There are 3 olive oil extraction techniques that are generally adopted to achieve a complete processing process: by pressure (classic, discontinuous method),by centrifugation (modern, continuous method), and finally, percolation by selective filtration (modern, continuous method).
Olive oil extraction: pressure method
When considering the olive oil extraction techniques, it is necessary to outline that the more traditional system is the pressure method: it is classic and ancient, however, it has the disadvantage of being discontinuous.
The olives arriving at the mill must first be cleaned of leaves, earth and anything else that could damage the organoleptic characteristics of the oil and the plant itself. The drupes will then undergo one or more passages in suction machinery and washing tanks. Moreover, for what concerns the the production of particularly valuable oils, hand sorting can be carried out, removing the olives that do not meet quality standards.
In addition, immediately after the olives have been cleaned, they are pressed or crushed by mechanical means. The drupes are placed inside the mullers. It is a special metal vats equipped with 2, 3 or 4 very heavy wheels made of granite. In fact, these wheels rotate on themselves thus causing the olive to be crushed.
Crushing has the purpose of damaging the pulp cells. This last aspect is very important because, as the kernel is equipped with a woody shell, when it breaks, it produces splinters.
In more modern mills, the millstones are replaced by metal hammer, cylinder, which allow production times to be cut down.
CENTRIFUGATION METHOD, which is continuous, modern, faster, but removes much of the phenolic component.
The initial processes, cleaning, crushing and kneading, are the same as for the classic pressure method. After crushing, the olive paste is mixed with 30 per cent water (it is diluted, made more liquid) and enters a centrifugal extractor, which can be either a three-way (from which the pomace, oil and vegetation water come out) or two-way (from which only the oil and vegetation water come out).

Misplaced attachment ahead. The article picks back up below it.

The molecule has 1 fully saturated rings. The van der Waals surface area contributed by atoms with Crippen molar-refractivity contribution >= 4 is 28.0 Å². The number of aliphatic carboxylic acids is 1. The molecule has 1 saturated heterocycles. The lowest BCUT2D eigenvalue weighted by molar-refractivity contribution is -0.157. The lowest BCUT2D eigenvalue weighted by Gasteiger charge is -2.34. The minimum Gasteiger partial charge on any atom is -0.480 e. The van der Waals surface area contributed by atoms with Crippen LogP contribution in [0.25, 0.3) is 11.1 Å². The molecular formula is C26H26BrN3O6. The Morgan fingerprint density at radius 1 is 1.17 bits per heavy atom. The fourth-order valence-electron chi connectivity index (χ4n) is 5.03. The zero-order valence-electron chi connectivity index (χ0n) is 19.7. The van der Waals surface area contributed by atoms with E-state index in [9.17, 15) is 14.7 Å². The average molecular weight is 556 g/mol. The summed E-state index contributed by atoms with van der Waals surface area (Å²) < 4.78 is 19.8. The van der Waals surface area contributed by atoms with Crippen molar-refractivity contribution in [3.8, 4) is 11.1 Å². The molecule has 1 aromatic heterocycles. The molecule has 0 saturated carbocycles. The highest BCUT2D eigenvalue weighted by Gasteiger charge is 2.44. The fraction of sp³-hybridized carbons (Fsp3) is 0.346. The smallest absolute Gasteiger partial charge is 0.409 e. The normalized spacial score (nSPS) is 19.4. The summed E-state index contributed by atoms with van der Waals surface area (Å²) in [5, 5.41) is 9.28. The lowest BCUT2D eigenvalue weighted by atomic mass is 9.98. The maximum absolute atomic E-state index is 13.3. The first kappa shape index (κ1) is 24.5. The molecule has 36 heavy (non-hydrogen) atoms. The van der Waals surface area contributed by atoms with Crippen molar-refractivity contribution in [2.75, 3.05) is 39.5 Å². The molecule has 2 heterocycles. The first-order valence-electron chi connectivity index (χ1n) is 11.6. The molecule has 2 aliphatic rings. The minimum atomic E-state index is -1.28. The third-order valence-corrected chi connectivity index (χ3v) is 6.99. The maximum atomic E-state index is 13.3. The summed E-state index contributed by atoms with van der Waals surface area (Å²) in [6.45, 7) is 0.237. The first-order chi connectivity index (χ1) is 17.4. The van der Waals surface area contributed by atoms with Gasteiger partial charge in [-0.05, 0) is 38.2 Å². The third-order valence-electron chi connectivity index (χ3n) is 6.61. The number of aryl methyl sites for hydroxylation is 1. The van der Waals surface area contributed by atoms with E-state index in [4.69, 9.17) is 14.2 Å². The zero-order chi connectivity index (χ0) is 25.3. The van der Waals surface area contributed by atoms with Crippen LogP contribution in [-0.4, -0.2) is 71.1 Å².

The centrifugal extractor, called a decanter, consists of an endless screw that rotates. By doing so, it carries the olive paste forward by compressing it. The crushed pomace comes out from one side, the liquid goes to the bottom and, as it goes down, there is also the separation of the water (which comes out from the bottom) from the oil (which comes out from the top, because it is lighter).
The separation, however, is not clean and both are immediately subjected to centrifugation, to recover the small percentage of oil present in the water on one side, and to remove the small amount of vegetation water present in the oil on the other.
SELECTIVE FILTRATION: a new generation method; fast and continuous, it allows the phenolic component to be preserved.
In this case too, the initial stages of cleaning, milling and gramolatura are the same as for the previous methods. Gramolatura is followed by extraction of the oil by percolation.
The olive paste is placed on filtering systems consisting of a steel or nickel grid. Since these lamellae are made of metal, the olive oil adheres to them much better than water; when they retract, the retained oil drips out. This technique exploits the different interfacial tension existing between metal and oil and between metal and water. The same phenomenon can be appreciated by immersing a knife or fork in water and oil.
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